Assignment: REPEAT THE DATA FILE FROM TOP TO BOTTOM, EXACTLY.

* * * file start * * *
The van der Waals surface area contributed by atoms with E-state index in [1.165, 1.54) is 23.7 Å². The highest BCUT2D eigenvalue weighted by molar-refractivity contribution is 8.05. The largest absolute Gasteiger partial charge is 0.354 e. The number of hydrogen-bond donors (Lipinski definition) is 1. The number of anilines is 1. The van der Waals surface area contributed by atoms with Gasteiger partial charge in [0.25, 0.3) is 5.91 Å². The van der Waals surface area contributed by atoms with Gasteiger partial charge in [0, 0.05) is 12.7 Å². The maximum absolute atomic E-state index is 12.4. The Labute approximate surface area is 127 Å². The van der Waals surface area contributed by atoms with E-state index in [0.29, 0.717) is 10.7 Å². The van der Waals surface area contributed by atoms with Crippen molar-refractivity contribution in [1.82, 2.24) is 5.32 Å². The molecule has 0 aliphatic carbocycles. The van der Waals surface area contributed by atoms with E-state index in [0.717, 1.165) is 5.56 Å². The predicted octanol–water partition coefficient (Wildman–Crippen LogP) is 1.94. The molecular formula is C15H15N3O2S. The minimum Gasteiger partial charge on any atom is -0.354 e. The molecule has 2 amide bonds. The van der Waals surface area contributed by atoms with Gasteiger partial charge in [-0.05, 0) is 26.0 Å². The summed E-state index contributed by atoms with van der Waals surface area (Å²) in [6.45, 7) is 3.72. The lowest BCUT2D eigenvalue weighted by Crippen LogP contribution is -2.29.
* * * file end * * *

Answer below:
The van der Waals surface area contributed by atoms with E-state index in [1.165, 1.54) is 23.7 Å². The highest BCUT2D eigenvalue weighted by molar-refractivity contribution is 8.05. The largest absolute Gasteiger partial charge is 0.354 e. The number of hydrogen-bond donors (Lipinski definition) is 1. The number of anilines is 1. The van der Waals surface area contributed by atoms with Gasteiger partial charge in [0.25, 0.3) is 5.91 Å². The van der Waals surface area contributed by atoms with Gasteiger partial charge in [0, 0.05) is 12.7 Å². The maximum absolute atomic E-state index is 12.4. The Labute approximate surface area is 127 Å². The van der Waals surface area contributed by atoms with E-state index in [0.29, 0.717) is 10.7 Å². The van der Waals surface area contributed by atoms with Crippen molar-refractivity contribution in [1.82, 2.24) is 5.32 Å². The molecule has 0 aliphatic carbocycles. The van der Waals surface area contributed by atoms with E-state index in [0.717, 1.165) is 5.56 Å². The predicted octanol–water partition coefficient (Wildman–Crippen LogP) is 1.94. The molecular formula is C15H15N3O2S. The minimum Gasteiger partial charge on any atom is -0.354 e. The molecule has 2 amide bonds. The van der Waals surface area contributed by atoms with Gasteiger partial charge in [-0.05, 0) is 26.0 Å². The summed E-state index contributed by atoms with van der Waals surface area (Å²) in [6.45, 7) is 3.72. The lowest BCUT2D eigenvalue weighted by Crippen LogP contribution is -2.29.